Photo: Donnie Shell (31) was one of 11 HBCU alums on Steelers' 1974 Super Bowl title roster.
Donnie Shell joined the Black College Football Hall of Fame with the Class of 2015 last week in Atlanta, but the South Carolina State alum already occupied a historical place in college football’s transition from segregated to integrated.
Shell, a four-time Super Bowl champion with the Pittsburgh Steelers, and fellow NFL players from Historically Black Colleges and Universities in the early 1970s marked the end of an era. Their time was a transition period when the door to college football integration was finally unlocked but cracked open only a bit.
Alabama didn't integrate its varsity until 1971, with just two black players. The first integrated teams at LSU and Mississippi in 1972 had only one black player; Georgia had three on its first integrated team that same year. Texas, the last all-white team to win a national title in 1969, dressed its first black varsity player in 1971.
“They had passed Civil Rights legislation, but we still couldn’t eat in restaurants,” Shell said. “We had to order food from the window and eat outside. The doors were not open to a predominantly white school. You had to go to a Historically Black College or University.”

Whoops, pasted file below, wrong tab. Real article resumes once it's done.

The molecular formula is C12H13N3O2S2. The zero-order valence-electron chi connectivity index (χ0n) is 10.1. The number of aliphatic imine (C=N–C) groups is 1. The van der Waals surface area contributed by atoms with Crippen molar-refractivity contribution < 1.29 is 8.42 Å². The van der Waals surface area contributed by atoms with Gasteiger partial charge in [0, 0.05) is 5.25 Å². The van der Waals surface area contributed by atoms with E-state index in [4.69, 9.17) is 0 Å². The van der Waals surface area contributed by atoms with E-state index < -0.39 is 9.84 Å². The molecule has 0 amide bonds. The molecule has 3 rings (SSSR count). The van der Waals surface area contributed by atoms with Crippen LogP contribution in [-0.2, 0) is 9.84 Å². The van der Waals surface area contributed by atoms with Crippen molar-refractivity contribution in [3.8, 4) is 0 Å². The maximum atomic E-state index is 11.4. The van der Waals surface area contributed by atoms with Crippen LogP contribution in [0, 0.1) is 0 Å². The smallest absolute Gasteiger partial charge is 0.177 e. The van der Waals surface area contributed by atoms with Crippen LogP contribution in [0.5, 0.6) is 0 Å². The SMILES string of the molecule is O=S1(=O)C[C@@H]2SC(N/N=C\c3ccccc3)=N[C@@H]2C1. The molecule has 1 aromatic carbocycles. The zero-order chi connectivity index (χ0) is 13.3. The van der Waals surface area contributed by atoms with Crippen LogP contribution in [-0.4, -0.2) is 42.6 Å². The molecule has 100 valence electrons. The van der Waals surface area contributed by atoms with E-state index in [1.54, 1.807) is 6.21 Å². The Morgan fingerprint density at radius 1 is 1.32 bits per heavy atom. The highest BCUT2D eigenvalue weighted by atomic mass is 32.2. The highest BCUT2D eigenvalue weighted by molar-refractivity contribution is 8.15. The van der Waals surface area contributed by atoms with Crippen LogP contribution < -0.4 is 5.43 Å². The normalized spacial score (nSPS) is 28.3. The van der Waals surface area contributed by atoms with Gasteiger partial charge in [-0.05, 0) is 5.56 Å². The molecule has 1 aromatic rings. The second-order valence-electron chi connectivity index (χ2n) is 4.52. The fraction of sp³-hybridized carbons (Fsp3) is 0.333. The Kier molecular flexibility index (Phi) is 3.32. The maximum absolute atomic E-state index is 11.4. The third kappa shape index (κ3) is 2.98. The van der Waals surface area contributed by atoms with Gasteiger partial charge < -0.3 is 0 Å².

Among HBCU players from Shell’s era are Pro Football Hall of Famers Walter Payton, Jackson State and the Chicago Bears; Mel Blount, Southern and the Steelers; John Stallworth, Alabama A&M and the Steelers; and Harry Carson, Shell’s South Carolina State teammate and the New York Giants.
“I’m very proud of being from a Historically Black College and University,” Shell said. “Back then that was the roof for us. We couldn’t go anywhere else. I had no dreams or aspirations of playing at the University of South Carolina.”
Now, though, Alabama, Texas, Florida State and other schools below the Mason Dixon Line are dominated by black players, including Florida State with quarterback Jameis Winston projected by many as the first pick of the 2015 NFL Draft that begins on April 30. Starting with the late 1970s, the percentage of black players on rosters on teams in all regions rapidly grew above 50 percent. Alabama's first national championship team of the 21st century in 2009 featured 61 black players among 85 scholarship athletes -- 72 percent.
One dramatic result of changing times was the 2014 NFL Draft. It marked the first time no player was selected from two of the famed HBCU conferences, the Southwest Athletic Conference and Mid-Eastern Athletic Conference. By contrast, from 1967 to 1976 the SWAC and MEAC turned out 20 or more draft picks each year, according to STATS.